Paul Maenz: ‘Art keeps the power of imagination alive’

On 4 October, three works from the collection of the influential German gallerist will be offered at Christie’s in London. Here, Maenz discusses working with Haring, Oehlen and Kiefer

Across a long and successful career, Paul Maenz stressed that the real purpose of an art gallery should be to serve art in the purest form possible. ‘Its nature is related to the nature of art itself, and that means change,’ he would explain. 

Born in 1939 in Gelsenkirchen, Germany, Maenz would become an important gallerist, introducing new waves of avant-garde artists to European and American audiences in the 1970s and ’80s. Operating during a time of rapid change in the art world, his Cologne gallery was instrumental in establishing the city as a centre of cultural innovation. Working closely with artists, curators and critics, Maenz gave voice to pioneering movements of the time, such as Conceptualism, Italian Transavanguardia and Neo-Expressionism.

In 1958 Maenz enrolled at the Folkwangschule für Gestaltung (the Folkwang School of Design), in Essen, where he studied graphic design. By 1965 he was working in the New York office of advertising agency Young & Rubicam. It was around this time that Maenz bought his first artwork — a piece by Sol LeWitt, purchased directly from the artist’s studio. ‘Given that I only owned $200, the price of $100 seemed rather adventurous,’ he would recall.

Anselm Kiefer (b. 1945), Midgard, executed in 1983–1985. Mixed media and straw on canvas in two parts. 106⅛ x 110⅞ in (269.4 x 281.5 cm). Estimate £1,200,000-1,800,000. This lot is offered in Post War and Contemporary Art Evening Auction on 4 October 2018 at Christie’s in London

Anselm Kiefer (b. 1945), Midgard, executed in 1983–1985. Mixed media and straw on canvas in two parts. 106⅛ x 110⅞ in (269.4 x 281.5 cm). Estimate: £1,200,000-1,800,000. This lot is offered in Post War and Contemporary Art Evening Auction on 4 October 2018 at Christie’s in London

In 1967 Maenz returned to Frankfurt where he organised his first exhibition, Serial Formations, which featured artists such as Carl Andre, Dan Flavin, Donald Judd and Agnes Martin. Many of these artists had never been shown in Germany before, and this coup set the tone for the rest of Maenz’s career.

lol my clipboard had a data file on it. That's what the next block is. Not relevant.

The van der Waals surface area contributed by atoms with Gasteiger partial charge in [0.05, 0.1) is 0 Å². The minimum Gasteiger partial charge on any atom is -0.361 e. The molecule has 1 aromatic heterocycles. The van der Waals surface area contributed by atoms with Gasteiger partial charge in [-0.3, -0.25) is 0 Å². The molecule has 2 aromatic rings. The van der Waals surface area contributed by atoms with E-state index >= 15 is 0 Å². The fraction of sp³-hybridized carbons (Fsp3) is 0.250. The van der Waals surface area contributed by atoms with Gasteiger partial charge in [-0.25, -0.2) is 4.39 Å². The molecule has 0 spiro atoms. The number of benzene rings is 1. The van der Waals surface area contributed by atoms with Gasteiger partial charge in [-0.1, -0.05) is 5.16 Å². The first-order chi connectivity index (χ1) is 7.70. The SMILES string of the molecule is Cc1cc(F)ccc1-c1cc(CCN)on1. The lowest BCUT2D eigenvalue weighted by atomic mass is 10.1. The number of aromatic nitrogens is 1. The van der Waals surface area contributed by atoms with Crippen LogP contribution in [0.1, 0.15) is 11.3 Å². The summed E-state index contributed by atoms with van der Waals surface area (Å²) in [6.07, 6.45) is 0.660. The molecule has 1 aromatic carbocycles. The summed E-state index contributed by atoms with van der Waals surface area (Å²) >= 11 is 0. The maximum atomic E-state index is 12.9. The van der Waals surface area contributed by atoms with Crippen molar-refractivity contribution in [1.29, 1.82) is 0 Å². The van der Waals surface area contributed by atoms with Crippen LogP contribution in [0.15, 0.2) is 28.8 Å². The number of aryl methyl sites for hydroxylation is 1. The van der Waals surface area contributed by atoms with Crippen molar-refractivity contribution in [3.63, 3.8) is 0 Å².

By 1970 the idea of working with artists was beginning to seem more appealing. Maenz moved to Cologne and, with his friend Gerd de Vries, set about establishing a gallery. Together they began to contact artists who had rarely been shown in Germany; their first exhibition was held in January 1971. 

‘The first show was about systems — social and physical systems, and it was politically critical,’ says Maenz. ‘We were all convinced that we were writing art history.’ 

Anselm Kiefer would show many times with Maenz, who represented the artist for ten years until closing his gallery in 1990. ‘To work with him was absolutely fascinating,’ explains Maenz, who points to Kiefer’s willingness to tackle the most difficult subjects in Germany, such as the German-Jewish drama of the 20th century. ‘To find a language to deal with that was not easy,’ he says.


‘Together with the artists, jointly, we created the space in which their ideas would materialise for the first time’ — Paul Maenz

The gallery’s backyard location was decidedly modest. ‘Today people might think of it as a sacrifice, but in fact we felt this condition contributed to a style,’ he has said. ‘It wasn’t only that the spare and monkish existence had something purifying, or cleansing about it; around 1970, a whole new kind of gallery emerged all over Europe, a kind that had never been seen before. And the tension between the modesty of their appearances and their ambitions (which were anything but modest) was the actual climate of this new form of gallery.’